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Renee Macalino Rutledge:
Powell's Q&A: Renee Macalino Rutledge, author of 'One Hundred Percent Me'
Could you describe your latest book,
One Hundred Percent Me
A little girl is used to hearing questions about her looks all the time. "Where are you from?" "What are you?" These questions are a constant reminder from others that she is different. As she embraces her identity and culture, she teaches others that she belongs, that the differences they notice are part of what make her unique, special, and herself....
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Mary Christensen has commented on (2) products
Happiness A Guide to Developing Lifes Most Important Skill
Matthieu Ricard, Jesse Browner
, January 28, 2012
There is every reason to read Matthieu Ricard's book "Happiness" if you want to be happy. I am reading it for the second time and have just purchased it again from Powell's for a friend. Ricard is an impressive and valuable combination on this topic. As a young man living in his native France, he received a doctorate from the prestigious Pasteur Institute and worked in the field of molecular biology. Also as a young man, he became a Buddhist monk, now living in the Sechen Monastery in Nepal. He brings together his leaning of the ancient Buddhist teachings with his modern scientific background regarding the connection between the brain and "the mind," the result of which shows the merging of the ancient teachings with the new knowledge of the modern science, all auguring well for the possibility of happiness in our lives. He has taken part in the well-publicised collaboration of the Buddhist community with Western scientists conducting the studies. He takes on the subjects of the damaging emotions of anger, hatred, revenge,and envy-all of which prevent or at least impair one's happiness-and shows the promising evidence that a person can, as a matter of both the science and personal commitment, overcome these self-destructive emotions. The book is not a Buddhist book but one of "secular spirituality," as Ricard describes it. It's for everyone who's ever been stuck in a mind set that prevents happiness. As Ricard describes his purpose, the book is "for the heart and mind of anyone who aspires to a little more joie de vivre and to let wisdom and compassion reign in her or his life."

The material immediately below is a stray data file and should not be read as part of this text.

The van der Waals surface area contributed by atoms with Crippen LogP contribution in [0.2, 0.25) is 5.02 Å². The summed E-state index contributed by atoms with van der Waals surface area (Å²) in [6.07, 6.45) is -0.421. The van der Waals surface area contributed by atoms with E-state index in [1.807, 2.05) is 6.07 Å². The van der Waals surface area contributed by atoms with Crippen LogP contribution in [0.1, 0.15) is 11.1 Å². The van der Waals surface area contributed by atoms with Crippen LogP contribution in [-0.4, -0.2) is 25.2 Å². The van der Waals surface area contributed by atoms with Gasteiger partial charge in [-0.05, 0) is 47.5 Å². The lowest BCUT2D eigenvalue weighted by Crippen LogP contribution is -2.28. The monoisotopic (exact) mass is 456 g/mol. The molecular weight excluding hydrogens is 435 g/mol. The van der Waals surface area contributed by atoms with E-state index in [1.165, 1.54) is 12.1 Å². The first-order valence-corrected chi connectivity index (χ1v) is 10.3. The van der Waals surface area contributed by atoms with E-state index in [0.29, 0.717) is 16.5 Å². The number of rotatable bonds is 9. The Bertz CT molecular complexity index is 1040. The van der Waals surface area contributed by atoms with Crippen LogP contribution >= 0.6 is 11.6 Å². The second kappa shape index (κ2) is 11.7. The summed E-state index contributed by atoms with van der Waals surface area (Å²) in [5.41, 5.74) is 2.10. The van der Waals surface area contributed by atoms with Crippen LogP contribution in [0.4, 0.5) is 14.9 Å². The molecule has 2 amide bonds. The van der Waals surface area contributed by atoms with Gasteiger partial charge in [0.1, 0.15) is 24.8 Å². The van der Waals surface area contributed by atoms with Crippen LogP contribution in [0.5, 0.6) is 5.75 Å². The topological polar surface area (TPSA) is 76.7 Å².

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Dakota A Spiritual Geography
, January 02, 2010
There are as many layers in Kathleen Norris' book "Dakota" as there are changes in the South Dakota weather. The index showing 13, albeit brief, chapters entitled "Weather Report," each for a different date, tips the reader to the importance of weather in this book. There are Ms. Norris' poetic, being-there word pictures of vast prairie, big sky, cyclones and tough winters. There's the contrast of her anticipated life as a writer in New York City to that of a small-town, farm-country resident, public librarian, artist-in-residence in the schools, preacher in a local church and, of course, writer in Lemmon, South Dakota, where there are "far more cattle than people" and not many publishing houses nearby. The stories about Ms. Norris' neighbors and friends in South Dakota are alone worth the read. And even though first published in 1993, Dakota provides a bonus of a compelling and compassionate view of an awesome and challenging part of the American Midwest with a culture foreign to most of us who have never been west of the Mississippi or east of California and which she describes as a "world so at odds with American society," and "[i]n a way,...a microcosm of the tribalism that is reasserting itself in the world." And it makes me want to know if much has changed and whether the Internet has transformed it. Regardless of its age, "Dakota" is an insightful study of culture at a macro and micro level, a meditation with the backdrop of weather, stark contrasts, stories and musings relevant to us all on enduring human concerns about how place shapes who we are and our myths, gossip and truth in small towns, the farm crisis, which persists, her monasticism, the real history of the American frontier, our connectedness to all things, and "having to live with limits."
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